DNA failures can border on the absurd, such as an incident in which German police tracked down a suspect whose DNA was mysteriously showing up every time they swabbed a crime scene, from murders to petty thefts. But instead of nabbing a criminal mastermind, investigators had stumbled on a woman who worked at a cotton swab factory that supplied the police. That case may seem comical, but a 2012 error in New York surely doesn’t. In July of that year, police announced that DNA taken off a chain used by Occupy Wall Street protesters to open a subway gate matched that found at the scene of an unsolved 2004 murder. The announcement was instantly followed by blaring news headlines about killer Occupiers. But officials later recanted, explaining that the match was a result of contamination by a lab technician who had touched both the chain and a piece of evidence from the 2004 crime. Yet the newspapers had already linked the words “Occupy” and “murder.” The episode demonstrates how the consensus surrounding DNA’s infallibility could plausibly enable government curtailment of dissent. Given the NYPD’s none-too-friendly disposition toward the Occupiers, one might wonder what motivated it to run DNA tests on evidence from protest sites in the first place.

The high degree of confidence placed in DNA is especially worrying because successful DNA analysis requires human institutional processes to function smoothly and without mistakes. The four authors of Truth Machine: The Contentious History of DNA Fingerprinting (2008) describe how DNA actually comes to be used in criminal proceedings: as “an extended, indefinitely complicated series of fallible practices through which evidence is collected, transported, analyzed, and quantified.” There are endless ways in which analysts can bungle their task. Furthermore, in the courtroom itself, DNA evidence must be contextualized and given significance. Even with well-conducted testing, poor explanation to a jury can enable a situation in which, as the geneticist Charalambos Kyriacou says, “Human error and misinterpretation could render the results meaningless.” A cautious approach is therefore valuable, even where DNA is concerned.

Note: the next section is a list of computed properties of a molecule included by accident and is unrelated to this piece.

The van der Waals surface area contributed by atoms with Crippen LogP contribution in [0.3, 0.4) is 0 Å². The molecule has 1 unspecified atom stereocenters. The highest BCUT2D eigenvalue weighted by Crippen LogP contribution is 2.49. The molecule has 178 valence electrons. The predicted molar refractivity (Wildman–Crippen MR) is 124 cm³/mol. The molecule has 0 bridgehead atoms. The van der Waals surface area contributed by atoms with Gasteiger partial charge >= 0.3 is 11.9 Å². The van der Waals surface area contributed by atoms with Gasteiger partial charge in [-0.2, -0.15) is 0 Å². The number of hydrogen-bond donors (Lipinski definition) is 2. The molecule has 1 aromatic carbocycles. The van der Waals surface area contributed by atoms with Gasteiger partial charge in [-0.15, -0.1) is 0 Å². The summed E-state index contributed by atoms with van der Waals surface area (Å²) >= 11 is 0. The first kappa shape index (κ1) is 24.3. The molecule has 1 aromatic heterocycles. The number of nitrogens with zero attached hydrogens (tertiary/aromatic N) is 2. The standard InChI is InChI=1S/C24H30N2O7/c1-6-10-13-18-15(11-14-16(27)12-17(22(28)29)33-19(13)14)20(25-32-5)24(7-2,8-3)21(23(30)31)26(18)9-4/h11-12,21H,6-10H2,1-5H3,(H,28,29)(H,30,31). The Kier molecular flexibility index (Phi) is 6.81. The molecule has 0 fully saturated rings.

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It would be unreasonable to expect any human endeavor to be completely without error, and one might wonder just how systemic the problems of forensic science truly are. The claim of crisis is far from universally shared. Forensic scientist John Collins calls this “a fabricated narrative constructed by frustrated defense attorneys, grant-seeking academics, and justice reform activists who’ve gone largely unchallenged.” Those who defend current practices say that the scandals are exceptions, that the vast majority of forensic scientists are diligent practitioners whose findings stand up under scrutiny. For every person exonerated, hundreds of convictions remain untouched.

But this defense actually points to one of the key problems with evaluating forensic science. The measures of its success are institutional: we see the failures of forensics when judges overturn verdicts or when labs contradict themselves. There is a circularity in the innocence cases, where the courts’ ability to evaluate forensic science is necessary to correct problems caused by the courts’ inability to evaluate forensic science. At no point, even with rigorous judicial review, does the scientific method come into play. The problem is therefore not that forensic science is wrong, but that it is hard to know when it is right.